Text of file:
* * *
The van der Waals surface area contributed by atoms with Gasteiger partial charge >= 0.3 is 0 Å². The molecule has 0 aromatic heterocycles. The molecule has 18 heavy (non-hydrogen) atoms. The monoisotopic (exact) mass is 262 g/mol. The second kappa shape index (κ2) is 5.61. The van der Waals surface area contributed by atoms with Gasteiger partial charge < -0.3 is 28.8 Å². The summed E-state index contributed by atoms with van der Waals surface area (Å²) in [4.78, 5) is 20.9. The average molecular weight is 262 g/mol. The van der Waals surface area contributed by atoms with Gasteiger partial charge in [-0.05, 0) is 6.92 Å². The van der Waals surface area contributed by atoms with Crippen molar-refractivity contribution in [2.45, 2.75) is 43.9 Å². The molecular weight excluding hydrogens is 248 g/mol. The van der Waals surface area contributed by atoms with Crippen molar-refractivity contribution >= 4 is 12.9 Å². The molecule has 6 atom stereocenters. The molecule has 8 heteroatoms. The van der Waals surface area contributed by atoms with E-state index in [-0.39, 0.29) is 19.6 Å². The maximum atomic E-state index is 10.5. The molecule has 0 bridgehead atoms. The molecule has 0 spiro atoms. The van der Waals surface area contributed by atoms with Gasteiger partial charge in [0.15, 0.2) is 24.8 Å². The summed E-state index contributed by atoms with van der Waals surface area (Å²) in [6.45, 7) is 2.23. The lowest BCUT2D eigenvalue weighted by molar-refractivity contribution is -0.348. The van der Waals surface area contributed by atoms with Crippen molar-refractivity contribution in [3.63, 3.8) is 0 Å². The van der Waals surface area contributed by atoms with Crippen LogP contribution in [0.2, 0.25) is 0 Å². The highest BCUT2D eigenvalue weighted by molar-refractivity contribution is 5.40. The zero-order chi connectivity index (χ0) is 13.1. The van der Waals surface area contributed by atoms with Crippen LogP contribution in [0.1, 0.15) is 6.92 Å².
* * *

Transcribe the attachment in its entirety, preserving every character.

The van der Waals surface area contributed by atoms with Gasteiger partial charge >= 0.3 is 0 Å². The molecule has 0 aromatic heterocycles. The molecule has 18 heavy (non-hydrogen) atoms. The monoisotopic (exact) mass is 262 g/mol. The second kappa shape index (κ2) is 5.61. The van der Waals surface area contributed by atoms with Gasteiger partial charge < -0.3 is 28.8 Å². The summed E-state index contributed by atoms with van der Waals surface area (Å²) in [4.78, 5) is 20.9. The average molecular weight is 262 g/mol. The van der Waals surface area contributed by atoms with Gasteiger partial charge in [-0.05, 0) is 6.92 Å². The van der Waals surface area contributed by atoms with Crippen molar-refractivity contribution in [2.45, 2.75) is 43.9 Å². The molecular weight excluding hydrogens is 248 g/mol. The van der Waals surface area contributed by atoms with Crippen molar-refractivity contribution >= 4 is 12.9 Å². The molecule has 6 atom stereocenters. The molecule has 8 heteroatoms. The van der Waals surface area contributed by atoms with E-state index in [-0.39, 0.29) is 19.6 Å². The maximum atomic E-state index is 10.5. The molecule has 0 bridgehead atoms. The molecule has 0 spiro atoms. The van der Waals surface area contributed by atoms with Gasteiger partial charge in [0.15, 0.2) is 24.8 Å². The summed E-state index contributed by atoms with van der Waals surface area (Å²) in [6.45, 7) is 2.23. The lowest BCUT2D eigenvalue weighted by molar-refractivity contribution is -0.348. The van der Waals surface area contributed by atoms with Crippen molar-refractivity contribution in [3.63, 3.8) is 0 Å². The van der Waals surface area contributed by atoms with Crippen LogP contribution in [0.2, 0.25) is 0 Å². The highest BCUT2D eigenvalue weighted by molar-refractivity contribution is 5.40. The zero-order chi connectivity index (χ0) is 13.1. The van der Waals surface area contributed by atoms with Crippen LogP contribution in [0.1, 0.15) is 6.92 Å².